Activity 5: Affirmations groups can be powerful, generating unity and kindness. The effect seems to be more pronounced in gender-specific groups. There are a variety of ways to facilitate an affirmations group, ranging from each person providing an affirmation to the client on their right to individuals sharing a self-affirmation with the group to creating a self-affirmation painting. Another idea is to give each client a sheet of paper. (Consider using quality, brightly-colored paper/posterboard and providing markers, gel pens, etc.) Clients write their name on it and then all the papers are passed around so each group member has the opportunity to write on everyone else’s sheet. Once their original paper is returned to them, they can read and share with the group. This can lead to a powerful discussion about image, reputation, feeling fake, etc. (Plus, clients get to keep the papers!)

Activity 6: “Most Likely to Relapse/Least Likely to Relapse” works best with a well-formed group and may require extra staff support. It’s good for larger groups and can be highly effective in a therapeutic community. Clients receive blank pieces of paper and are tasked to write the names of who they think is most likely and least likely to relapse. After writing their own name on the sheet, they turn it in to staff (effectively allowing staff to maintain a safe and productive environment). Staff then read each sheet aloud (without naming who wrote it). If they choose, clients can share what they wrote and provide additional feedback. (Most do.) Clients selected as “most likely” (in either category) have the opportunity to process with other group members and staff.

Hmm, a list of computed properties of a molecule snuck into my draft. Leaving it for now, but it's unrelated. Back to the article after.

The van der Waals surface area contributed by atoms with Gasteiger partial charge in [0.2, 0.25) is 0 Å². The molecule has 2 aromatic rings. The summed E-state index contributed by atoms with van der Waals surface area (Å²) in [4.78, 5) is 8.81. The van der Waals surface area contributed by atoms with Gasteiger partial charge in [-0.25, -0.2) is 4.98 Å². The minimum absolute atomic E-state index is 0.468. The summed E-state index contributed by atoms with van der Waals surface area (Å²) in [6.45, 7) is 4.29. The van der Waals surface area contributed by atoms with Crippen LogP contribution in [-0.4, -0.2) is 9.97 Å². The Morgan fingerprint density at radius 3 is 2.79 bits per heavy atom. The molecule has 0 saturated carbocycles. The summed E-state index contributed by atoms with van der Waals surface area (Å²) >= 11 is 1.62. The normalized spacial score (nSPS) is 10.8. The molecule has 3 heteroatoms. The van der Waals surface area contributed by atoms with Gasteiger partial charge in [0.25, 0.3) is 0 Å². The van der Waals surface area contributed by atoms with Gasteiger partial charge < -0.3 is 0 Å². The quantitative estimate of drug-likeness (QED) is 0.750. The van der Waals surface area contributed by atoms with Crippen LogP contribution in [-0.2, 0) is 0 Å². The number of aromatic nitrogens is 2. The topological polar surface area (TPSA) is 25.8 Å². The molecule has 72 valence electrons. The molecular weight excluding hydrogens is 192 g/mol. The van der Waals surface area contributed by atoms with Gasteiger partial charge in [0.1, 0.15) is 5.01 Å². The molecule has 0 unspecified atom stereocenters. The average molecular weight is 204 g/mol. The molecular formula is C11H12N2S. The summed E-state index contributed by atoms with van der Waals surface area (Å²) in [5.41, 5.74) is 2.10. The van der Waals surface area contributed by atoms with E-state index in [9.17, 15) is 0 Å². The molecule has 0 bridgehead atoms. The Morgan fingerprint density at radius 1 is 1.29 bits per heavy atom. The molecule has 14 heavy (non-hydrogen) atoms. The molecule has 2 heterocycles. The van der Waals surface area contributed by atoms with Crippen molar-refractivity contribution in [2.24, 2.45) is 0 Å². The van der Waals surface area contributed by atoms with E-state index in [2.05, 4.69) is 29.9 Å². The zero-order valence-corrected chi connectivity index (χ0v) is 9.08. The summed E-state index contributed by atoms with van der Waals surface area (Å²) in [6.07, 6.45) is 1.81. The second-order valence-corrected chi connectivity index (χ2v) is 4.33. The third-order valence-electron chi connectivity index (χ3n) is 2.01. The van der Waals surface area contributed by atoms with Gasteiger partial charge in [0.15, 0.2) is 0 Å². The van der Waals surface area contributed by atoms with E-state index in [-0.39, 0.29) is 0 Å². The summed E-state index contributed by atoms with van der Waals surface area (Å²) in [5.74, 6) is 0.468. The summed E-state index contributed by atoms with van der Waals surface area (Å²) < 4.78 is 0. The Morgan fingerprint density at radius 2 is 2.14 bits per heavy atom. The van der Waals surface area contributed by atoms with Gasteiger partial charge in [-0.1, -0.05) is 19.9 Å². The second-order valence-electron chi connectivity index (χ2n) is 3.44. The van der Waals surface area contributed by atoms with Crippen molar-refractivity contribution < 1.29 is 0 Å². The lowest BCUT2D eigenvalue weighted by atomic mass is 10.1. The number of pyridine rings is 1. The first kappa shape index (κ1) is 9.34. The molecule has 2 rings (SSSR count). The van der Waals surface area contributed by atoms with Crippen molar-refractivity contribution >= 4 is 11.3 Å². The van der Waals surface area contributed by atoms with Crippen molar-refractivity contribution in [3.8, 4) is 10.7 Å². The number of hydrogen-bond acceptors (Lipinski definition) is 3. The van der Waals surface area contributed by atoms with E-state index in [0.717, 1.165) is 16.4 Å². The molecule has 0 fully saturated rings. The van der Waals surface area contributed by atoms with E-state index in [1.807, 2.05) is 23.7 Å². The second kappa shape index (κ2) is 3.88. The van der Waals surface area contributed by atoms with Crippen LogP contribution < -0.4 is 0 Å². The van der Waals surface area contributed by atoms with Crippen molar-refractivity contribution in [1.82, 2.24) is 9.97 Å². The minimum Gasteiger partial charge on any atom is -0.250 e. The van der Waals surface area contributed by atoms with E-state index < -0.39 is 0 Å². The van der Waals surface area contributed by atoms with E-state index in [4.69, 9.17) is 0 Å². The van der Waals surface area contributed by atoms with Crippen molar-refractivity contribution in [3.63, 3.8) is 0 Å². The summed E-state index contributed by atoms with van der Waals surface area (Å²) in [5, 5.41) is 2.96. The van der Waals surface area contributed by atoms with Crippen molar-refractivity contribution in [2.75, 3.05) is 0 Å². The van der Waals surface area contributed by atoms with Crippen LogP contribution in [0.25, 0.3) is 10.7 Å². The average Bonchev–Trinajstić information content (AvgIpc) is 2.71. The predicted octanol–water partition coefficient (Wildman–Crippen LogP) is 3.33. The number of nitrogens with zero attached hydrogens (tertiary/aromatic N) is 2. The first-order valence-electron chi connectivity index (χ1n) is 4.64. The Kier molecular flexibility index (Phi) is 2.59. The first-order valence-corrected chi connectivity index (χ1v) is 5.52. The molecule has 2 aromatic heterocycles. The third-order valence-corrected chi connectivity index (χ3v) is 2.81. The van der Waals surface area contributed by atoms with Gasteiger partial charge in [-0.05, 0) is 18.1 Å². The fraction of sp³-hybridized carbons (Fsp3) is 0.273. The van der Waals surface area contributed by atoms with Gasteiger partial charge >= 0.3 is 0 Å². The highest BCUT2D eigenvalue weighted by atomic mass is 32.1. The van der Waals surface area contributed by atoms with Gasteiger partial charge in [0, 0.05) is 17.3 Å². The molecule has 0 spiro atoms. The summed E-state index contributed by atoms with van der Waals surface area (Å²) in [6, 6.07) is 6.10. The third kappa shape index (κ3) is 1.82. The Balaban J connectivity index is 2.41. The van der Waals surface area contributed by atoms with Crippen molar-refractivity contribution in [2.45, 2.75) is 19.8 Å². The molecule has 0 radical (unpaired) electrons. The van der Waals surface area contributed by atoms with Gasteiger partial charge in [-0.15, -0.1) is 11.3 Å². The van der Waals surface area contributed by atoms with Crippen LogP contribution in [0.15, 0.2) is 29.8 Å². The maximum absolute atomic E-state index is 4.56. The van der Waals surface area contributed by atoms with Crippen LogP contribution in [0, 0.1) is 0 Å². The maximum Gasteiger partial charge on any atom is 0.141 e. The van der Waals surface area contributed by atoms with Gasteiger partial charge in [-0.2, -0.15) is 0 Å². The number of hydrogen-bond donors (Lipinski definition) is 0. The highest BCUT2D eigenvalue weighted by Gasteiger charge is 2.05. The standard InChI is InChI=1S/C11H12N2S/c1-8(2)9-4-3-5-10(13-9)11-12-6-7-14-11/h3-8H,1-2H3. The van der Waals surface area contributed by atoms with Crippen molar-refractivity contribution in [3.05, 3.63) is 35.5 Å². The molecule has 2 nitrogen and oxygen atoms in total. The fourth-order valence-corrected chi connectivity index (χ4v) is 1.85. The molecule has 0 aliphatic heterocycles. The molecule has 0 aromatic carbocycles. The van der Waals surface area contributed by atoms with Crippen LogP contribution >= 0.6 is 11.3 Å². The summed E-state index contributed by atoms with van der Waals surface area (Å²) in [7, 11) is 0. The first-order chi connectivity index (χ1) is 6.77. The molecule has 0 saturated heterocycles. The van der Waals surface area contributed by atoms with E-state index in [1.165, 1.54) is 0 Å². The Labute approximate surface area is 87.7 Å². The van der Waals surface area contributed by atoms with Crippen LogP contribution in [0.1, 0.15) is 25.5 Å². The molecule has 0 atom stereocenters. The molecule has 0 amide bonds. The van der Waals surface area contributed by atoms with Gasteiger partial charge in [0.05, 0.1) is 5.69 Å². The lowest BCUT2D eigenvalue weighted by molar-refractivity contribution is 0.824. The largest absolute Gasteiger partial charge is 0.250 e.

Access group therapy worksheets and handouts here.


Links to Additional Group Activities


Psychoeducation & Process Groups

In need of fresh material? It can be easy to fall into a rut, especially if you’re burnout or working with a particularly challenging group. The following three PDF downloads are lists of ideas for group topics. I also included two links to sites with helpful suggestions.



As a group facilitator, consider incorporating some sort of experiential activity, quiz, handout, game, etc. into every session. For example, start with a check-in, review a handout, facilitate a discussion, take a 5-minute bathroom break, facilitate a role-play, and then close the group by summarizing and providing clients with the opportunity to share what they learned. If that’s not feasible, provide coffee or snacks; sitting for 45 minutes is difficult for some, and 90 minutes can be unbearable.

Another idea is to have a “fun” or “free” group in the curriculum. Ideas include going bowling, having a potluck, Starbucks run, game group (i.e. Catchphrase, Pictionary, etc.), escape room, nature walk, etc.


Dealing With Challenges

Clients are not always willing therapy participants; some are court-ordered to attend or there to have privileges restored. Some attendees may be there “voluntarily,” but only to save their marriage or keep a job, not believing they need help. In residential treatment, clients attend mandatory groups as part of the daily schedule — participate or you’re out.

Even when attendance is truly voluntary, a group member may be in a bad space. Maybe they’re stressed about the rent or just got into a fight with their significant other. Or what if the AC is broken and the group room is 80 degrees? What if a client has unpleasant body odor or bad breath or an annoying cough?

Multiple factors combine and it’s suddenly a sh**show. (I’ll never forget the client who climbed onto a chair to “rally the troops” against my tyranny.) Anticipating challenges is the first step to effectively preventing and managing them.